As many people were expecting, the Bank of England (BoE) has moved to control mortgage lending, restricting to 15 per cent the proportion of mortgages that can exceed a loan-to-income ratio (LTI) of 4.5.
A look at recent data from the Council of Mortgage Lenders (CML) however shows that nowhere in the UK has ever approached that ratio.
The closest the UK has ever been to this cap was in the first quarter of this year (the most recent quarter for which CML provides data), when the average ratio across the UK as a whole stood at 3.23.
In that quarter Greater London saw loans climb to a median LTI ratio of 3.72. You have to look back to 2001 to find a quarter where the median ratio in Greater London was nearly a whole point down, at 2.77.
So what is the Bank controlling against? Paul Smee, director general of the CML, says that the BoE controls "are acts of future-proofing the market, not stamping on current practices." Staff at Threadneedle Street don't see current current mortgage markets as an imminent threat to stability, but want to act pre-emptively.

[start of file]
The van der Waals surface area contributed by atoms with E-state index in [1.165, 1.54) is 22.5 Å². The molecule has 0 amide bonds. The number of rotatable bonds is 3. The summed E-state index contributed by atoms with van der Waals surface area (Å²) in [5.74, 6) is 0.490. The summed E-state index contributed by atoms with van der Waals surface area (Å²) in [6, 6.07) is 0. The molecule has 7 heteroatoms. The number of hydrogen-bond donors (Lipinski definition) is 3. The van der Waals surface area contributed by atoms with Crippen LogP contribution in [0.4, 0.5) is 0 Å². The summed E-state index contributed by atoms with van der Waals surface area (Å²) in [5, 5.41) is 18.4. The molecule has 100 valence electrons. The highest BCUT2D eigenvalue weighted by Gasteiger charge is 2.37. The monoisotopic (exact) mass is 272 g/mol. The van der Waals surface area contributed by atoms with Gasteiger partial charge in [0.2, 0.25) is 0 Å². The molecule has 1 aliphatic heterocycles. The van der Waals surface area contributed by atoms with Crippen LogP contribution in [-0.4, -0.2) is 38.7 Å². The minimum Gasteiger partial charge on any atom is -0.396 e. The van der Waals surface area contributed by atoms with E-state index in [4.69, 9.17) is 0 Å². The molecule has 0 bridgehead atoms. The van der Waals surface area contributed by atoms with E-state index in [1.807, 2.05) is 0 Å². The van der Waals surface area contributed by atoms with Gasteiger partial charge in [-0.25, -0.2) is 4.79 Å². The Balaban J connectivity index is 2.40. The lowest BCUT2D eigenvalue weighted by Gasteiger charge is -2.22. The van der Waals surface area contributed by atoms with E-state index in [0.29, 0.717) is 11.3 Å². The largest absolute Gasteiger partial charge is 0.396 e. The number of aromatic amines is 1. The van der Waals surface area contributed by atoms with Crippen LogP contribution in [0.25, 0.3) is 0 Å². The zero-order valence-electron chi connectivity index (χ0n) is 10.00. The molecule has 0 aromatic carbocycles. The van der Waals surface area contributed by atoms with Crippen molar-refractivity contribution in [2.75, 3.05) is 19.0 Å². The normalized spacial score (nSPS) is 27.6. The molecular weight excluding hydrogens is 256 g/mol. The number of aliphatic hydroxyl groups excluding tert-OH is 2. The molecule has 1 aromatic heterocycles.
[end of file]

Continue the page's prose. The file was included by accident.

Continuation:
Smee suggests that the tools introduce today could stop a "creep towards higher indebtedness", rather than trying to tackle any irresponsible lending. But today's changes won't fix a longer-term problem. There still exists a very present gulf between supply and demand. Those that want houses are still finding that there are not enough available.
The BoE may partly be looking to future-proof the market because ratios have been climbing consistently, with London usually leading the rise. The chart includes London and those areas that have at some time or another had the highest LTI ratio in the UK.
The current upward trend is most likely a result of a rapid rise in house prices which has not been offset by a similar rise in wages. Since 1998 house prices have gone up by 158 per cent, while earnings growth hasn't kept up.
While it is possible that changing consumer preferences have moved towards spending more on housing, fueling larger ratios, this seems unlikely. Recent data shows the percentage of homeowners in the UK has actually been falling, albeit by a small amount.
Historically London has usually been on top, and although various regions have periodically unseated the capital, at no point since 1979 (when the data set begins) has London been out of the top spot for more than a year.
The last year that another region had a higher LTI ratio was in the second quarter of 1995, when the south east had a median ratio that was 0.01 higher. In 1993 the south west was 0.02 higher during the third quarter.